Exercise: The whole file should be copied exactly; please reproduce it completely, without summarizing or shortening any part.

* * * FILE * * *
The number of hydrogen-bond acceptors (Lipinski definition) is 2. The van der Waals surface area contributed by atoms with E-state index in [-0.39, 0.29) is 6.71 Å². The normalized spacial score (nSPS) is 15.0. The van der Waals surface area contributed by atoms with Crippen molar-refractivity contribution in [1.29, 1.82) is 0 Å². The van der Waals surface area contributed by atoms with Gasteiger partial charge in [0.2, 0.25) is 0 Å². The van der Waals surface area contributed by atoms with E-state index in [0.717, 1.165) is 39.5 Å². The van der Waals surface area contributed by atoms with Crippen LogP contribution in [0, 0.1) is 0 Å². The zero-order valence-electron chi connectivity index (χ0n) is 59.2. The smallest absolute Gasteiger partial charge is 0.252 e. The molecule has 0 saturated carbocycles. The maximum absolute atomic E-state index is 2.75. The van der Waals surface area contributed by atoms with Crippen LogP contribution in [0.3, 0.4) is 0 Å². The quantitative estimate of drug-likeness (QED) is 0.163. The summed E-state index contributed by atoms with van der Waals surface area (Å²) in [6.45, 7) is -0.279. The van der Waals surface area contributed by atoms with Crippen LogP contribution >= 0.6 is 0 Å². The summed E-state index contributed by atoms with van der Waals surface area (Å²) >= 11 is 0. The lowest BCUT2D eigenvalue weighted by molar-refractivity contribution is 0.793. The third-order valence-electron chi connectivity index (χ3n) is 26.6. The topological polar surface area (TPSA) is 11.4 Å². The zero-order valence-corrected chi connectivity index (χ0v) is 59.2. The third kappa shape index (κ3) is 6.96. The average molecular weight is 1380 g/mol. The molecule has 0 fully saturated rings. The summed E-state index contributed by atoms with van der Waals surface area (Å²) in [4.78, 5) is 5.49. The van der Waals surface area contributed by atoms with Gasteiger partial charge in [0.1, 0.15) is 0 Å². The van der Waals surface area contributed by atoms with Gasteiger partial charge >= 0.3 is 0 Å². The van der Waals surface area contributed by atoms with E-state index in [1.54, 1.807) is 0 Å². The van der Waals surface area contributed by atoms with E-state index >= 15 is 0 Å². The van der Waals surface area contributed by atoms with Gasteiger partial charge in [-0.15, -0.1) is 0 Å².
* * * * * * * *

The number of hydrogen-bond acceptors (Lipinski definition) is 2. The van der Waals surface area contributed by atoms with E-state index in [-0.39, 0.29) is 6.71 Å². The normalized spacial score (nSPS) is 15.0. The van der Waals surface area contributed by atoms with Crippen molar-refractivity contribution in [1.29, 1.82) is 0 Å². The van der Waals surface area contributed by atoms with Gasteiger partial charge in [0.2, 0.25) is 0 Å². The van der Waals surface area contributed by atoms with E-state index in [0.717, 1.165) is 39.5 Å². The van der Waals surface area contributed by atoms with Crippen LogP contribution in [0, 0.1) is 0 Å². The zero-order valence-electron chi connectivity index (χ0n) is 59.2. The smallest absolute Gasteiger partial charge is 0.252 e. The molecule has 0 saturated carbocycles. The maximum absolute atomic E-state index is 2.75. The van der Waals surface area contributed by atoms with Crippen LogP contribution in [0.3, 0.4) is 0 Å². The quantitative estimate of drug-likeness (QED) is 0.163. The summed E-state index contributed by atoms with van der Waals surface area (Å²) in [6.45, 7) is -0.279. The van der Waals surface area contributed by atoms with Crippen LogP contribution >= 0.6 is 0 Å². The summed E-state index contributed by atoms with van der Waals surface area (Å²) >= 11 is 0. The lowest BCUT2D eigenvalue weighted by molar-refractivity contribution is 0.793. The third-order valence-electron chi connectivity index (χ3n) is 26.6. The topological polar surface area (TPSA) is 11.4 Å². The zero-order valence-corrected chi connectivity index (χ0v) is 59.2. The third kappa shape index (κ3) is 6.96. The average molecular weight is 1380 g/mol. The molecule has 0 fully saturated rings. The summed E-state index contributed by atoms with van der Waals surface area (Å²) in [4.78, 5) is 5.49. The van der Waals surface area contributed by atoms with Gasteiger partial charge in [0.1, 0.15) is 0 Å². The van der Waals surface area contributed by atoms with Gasteiger partial charge >= 0.3 is 0 Å². The van der Waals surface area contributed by atoms with E-state index in [1.54, 1.807) is 0 Å². The van der Waals surface area contributed by atoms with E-state index >= 15 is 0 Å². The van der Waals surface area contributed by atoms with Gasteiger partial charge in [-0.15, -0.1) is 0 Å².